The most recent exhibitions at Gow Langford Gallery from two leading Australasian abstract artists, Judy Millar and Dale Frank, reveal that both they and the genre are in robust health.

Judy Millar and Dale Frank’s latest New Zealand solo shows run concurrently at Gow Langsford Gallery in central Auckland until September 1. Abstract painting within the western art tradition celebrates its 105th or 112th birthday in 2018.

A little debate has emerged in recent years as to just when pure abstraction emerged. For decades the ‘accepted’ wisdom was that year zero for abstraction was 1911 in the form of a small watercolour by the Russian artist Wassily Kandinsky (1866 – 1944).

However since the turn of the century, after decades remaining hidden, the work of the transcendent, visionary Swedish artist Hilma Af Klint (1862-1944), whose first documented abstract work dates to 1906, has emerged to upset the apple cart in terms of first mover status, gender bias in abstraction and just who split the atom; Adam or Eve?

There is no doubt that a carefully crafted lineage of masculine intellectual genius and protean creative magma as being the twin poles around which a century of abstraction has revolved has been advanced. From Kandinksy to Kazimir Malevich (of Black Square fame) via Mondrian to Albers, Jackson Pollock and Mark Rothko and so on is how the story goes.

Turns out it is a bill of goods. In the last decade, the history of abstraction and the accompanying reams of text that cling to the form, as perhaps the most unwelcome houseguest in all of art history, have had to be rewritten to, in effect, melt the iceberg of the ‘genderisation’ of the very genre itself.

This means that after many years of being considered lesser figures, or simply not being considered at all, artists such as Hilma Af Klint, the Swiss Emma Kunz, the Pakistani Nasreen Mohemedi and perhaps the most pivotal figure of all Agnes Martin have been re-evaluated and seen, at last anew. The entire history of 20th century abstraction has had to elasticise, enlarge and become a much broader church.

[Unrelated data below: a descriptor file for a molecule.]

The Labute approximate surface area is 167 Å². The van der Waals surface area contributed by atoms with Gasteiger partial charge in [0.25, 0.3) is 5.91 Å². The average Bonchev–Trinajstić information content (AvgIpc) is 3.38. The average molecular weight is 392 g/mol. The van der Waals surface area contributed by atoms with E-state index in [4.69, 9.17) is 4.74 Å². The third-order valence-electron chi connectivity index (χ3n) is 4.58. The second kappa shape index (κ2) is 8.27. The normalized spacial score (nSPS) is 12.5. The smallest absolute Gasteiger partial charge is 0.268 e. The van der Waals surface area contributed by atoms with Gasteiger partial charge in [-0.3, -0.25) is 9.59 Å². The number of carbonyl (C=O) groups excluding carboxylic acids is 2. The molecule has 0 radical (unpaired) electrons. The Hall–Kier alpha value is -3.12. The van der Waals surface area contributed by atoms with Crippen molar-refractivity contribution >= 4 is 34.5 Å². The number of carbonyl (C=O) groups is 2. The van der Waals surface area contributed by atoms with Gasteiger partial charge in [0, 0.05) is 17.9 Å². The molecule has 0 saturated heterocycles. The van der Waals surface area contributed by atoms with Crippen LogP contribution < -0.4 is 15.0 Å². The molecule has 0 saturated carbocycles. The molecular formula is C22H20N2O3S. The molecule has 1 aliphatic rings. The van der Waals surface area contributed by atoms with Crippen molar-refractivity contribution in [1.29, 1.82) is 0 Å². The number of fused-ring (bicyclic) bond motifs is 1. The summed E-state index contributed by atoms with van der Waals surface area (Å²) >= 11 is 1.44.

So this is the backstory, call it baggage if you want, that informs abstraction in the 21st century. Both Millar and Frank will be highly aware this discourse and as practitioners of the form they participate in both the current dialogue and its ongoing democratisation.

A single shot of Judy Miller’s work, courtesy of Judy Millar and Gow Langsford Gallery.

Judy Millar holds a key position within the contemporary New Zealand scene and in Europe. She is one of a small number of New Zealand artists who exhibit regularly in New Zealand and internationally. In the last few years she has staged exhibitions in Basel, Zurich, Brisbane and Berlin.

Next stop for Millar will be a solo show in London. She represented New Zealand in 2009 at the 53rd Venice Biennale with the installation Giraffe-Bottle-Gun. Aucklanders will be familiar with her large-scale painting meets sculpture Rock Drop which was unveiled in 2017 at the Auckland Art Gallery.

Her recent works have tended to be spectacular canvases at large scale. Studies in Place is a remarkable departure: small scale works on paper that measure 35 x 25 cms. Most encounters with Millar’s paintings over the last decade have asked the viewer to step back a few paces to comprehend dramatic gesture at much larger than life size. These small studies invite a completely different mode of observation: up close and personal.

The exhibition is in two parts – a suite of works from 1989 at the very commencement of her career and works fresh from her Karekare studio. These smaller works demonstrate that monumentality is not necessarily a function of size. In actuality, these works on paper eschew abstraction’s trump card of size by offering an intimate connection with their highly activated surfaces and quiet thunder.

Given that abstraction’s reason for being to is not to do what almost all other painting does, i.e. function as a representation of a ‘thing’ then the ‘thing’ in play in Millar’s works is the paint itself. Within the swirls, colours, densities and movements of paint we must find all meaning and all satisfactions – aesthetic, emotional and intellectual. For both the artist and the viewer this is both an opportunity and a challenge.